“The other box that was ticked was that they all had a starting point. My tactic was to leave them to it for the first half-hour, and all the groups came up with a reason to write a song and a feel for what the song could be. Therefore it wasn’t a case of hardcore teaching, I just stepped in to take those ideas to fruition, which isn’t dissimilar to what I do in my sessions. I did say that you can start any which way, but be aware of tempo, title and feel, and to respond and encourage each other. So I gave them a few basic tools, because you can really struggle when you don’t know where to start. The sky’s the limit and you can faff around for a couple of hours if you don’t know what to do!
“So it was about teaching them what it takes to get a song written and recorded in a day – that it is down to work. They were responsive to that, and hugely appreciative, and that buoyed me up. From my perspective, as a songwriter, it was so nourishing and encouraging to have all these punters who appreciated it, so it was a two-way, mutually supportive situation.”
“I wanted to improve my skills with songwriting, and also learn new ways of getting inspiration. Everyone was so lovely and supportive, the place we stayed was beautiful and I gained a lot of information about the industry as well as how songs are written on the first night. I got a much clearer idea of how to structure songs and my confidence has increased massively. Ultimately, I learnt that no idea for a song is pointless or stupid and writing a song takes a lot of time and patience.”
“I liked Ben’s outline concept for a weekend of songwriting in a fun, social, homely way. I expected a bunch of people banging a tambourine along to folksy tunes, but the participants were all soulful peeps with stories to sing. Emily Phillips is a force of nature, Ben and Honor were consummate hosts, and the venue was perfect. I co-wrote two lovely songs, slept deeply, ate ambrosia and undid my belt a notch or two. We learnt that the creative process responds well to a time constraint.”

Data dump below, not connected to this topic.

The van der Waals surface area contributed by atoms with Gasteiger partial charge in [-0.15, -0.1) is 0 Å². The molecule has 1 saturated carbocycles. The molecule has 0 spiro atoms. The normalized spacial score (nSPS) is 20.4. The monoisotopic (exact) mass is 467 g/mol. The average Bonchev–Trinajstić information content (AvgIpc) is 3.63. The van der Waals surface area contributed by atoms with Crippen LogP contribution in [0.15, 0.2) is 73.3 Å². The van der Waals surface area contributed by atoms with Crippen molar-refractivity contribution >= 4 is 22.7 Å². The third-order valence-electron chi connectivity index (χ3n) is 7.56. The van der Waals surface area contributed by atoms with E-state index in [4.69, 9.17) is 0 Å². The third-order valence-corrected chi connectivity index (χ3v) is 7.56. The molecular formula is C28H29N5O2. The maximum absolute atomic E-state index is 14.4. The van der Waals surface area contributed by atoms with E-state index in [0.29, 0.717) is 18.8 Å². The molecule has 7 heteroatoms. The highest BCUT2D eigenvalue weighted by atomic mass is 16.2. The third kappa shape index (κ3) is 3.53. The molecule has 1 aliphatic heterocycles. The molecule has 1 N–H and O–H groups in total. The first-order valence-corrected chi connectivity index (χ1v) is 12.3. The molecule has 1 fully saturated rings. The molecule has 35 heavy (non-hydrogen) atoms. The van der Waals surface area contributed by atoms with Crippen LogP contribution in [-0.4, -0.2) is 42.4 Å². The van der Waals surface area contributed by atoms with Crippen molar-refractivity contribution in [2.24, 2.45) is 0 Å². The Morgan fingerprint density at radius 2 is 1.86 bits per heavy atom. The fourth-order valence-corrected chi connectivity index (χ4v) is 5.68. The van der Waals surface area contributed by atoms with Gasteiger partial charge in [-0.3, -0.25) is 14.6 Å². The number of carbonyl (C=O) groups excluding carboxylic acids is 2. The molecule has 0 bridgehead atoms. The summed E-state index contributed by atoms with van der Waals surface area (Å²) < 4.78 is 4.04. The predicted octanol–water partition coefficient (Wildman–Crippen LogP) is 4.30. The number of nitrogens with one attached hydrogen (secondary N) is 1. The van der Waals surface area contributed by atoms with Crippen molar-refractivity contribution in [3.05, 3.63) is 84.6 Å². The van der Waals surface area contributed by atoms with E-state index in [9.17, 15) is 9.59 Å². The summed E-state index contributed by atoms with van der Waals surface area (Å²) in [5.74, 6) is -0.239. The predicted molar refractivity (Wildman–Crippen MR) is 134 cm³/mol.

“I’ve always fancied writing a song and this seemed like a good opportunity. I wasn’t sure what to expect, but the songwriters in the initial billing seemed very well qualified and the vibe felt good! My first impressions were that Emily was an inspiration who really knew her stuff and that the food was going to be great! I couldn’t believe I wrote a song. Against all the odds – working with strangers, writer’s block, total lack of experience, nerves! – it came together, thanks to Emily’s professional help and Ben’s encouragement. I also worked with Emily to try to bring some lyrics I had previously written to life; now I have something I’m working on at home and feel really proud of. It took the mystery out of songwriting and showed me that… it’s possible! I’m hoping to finish my song and attend any follow-up courses.”
Words/Photos: Aaron Slater
The next Feed The Fire retreat will be a one-day course back at The Grange on 25 November 2017, costing £150 for expert tuition with lunch, dinner and wine included. For more details and to book, visit: feedthefire.me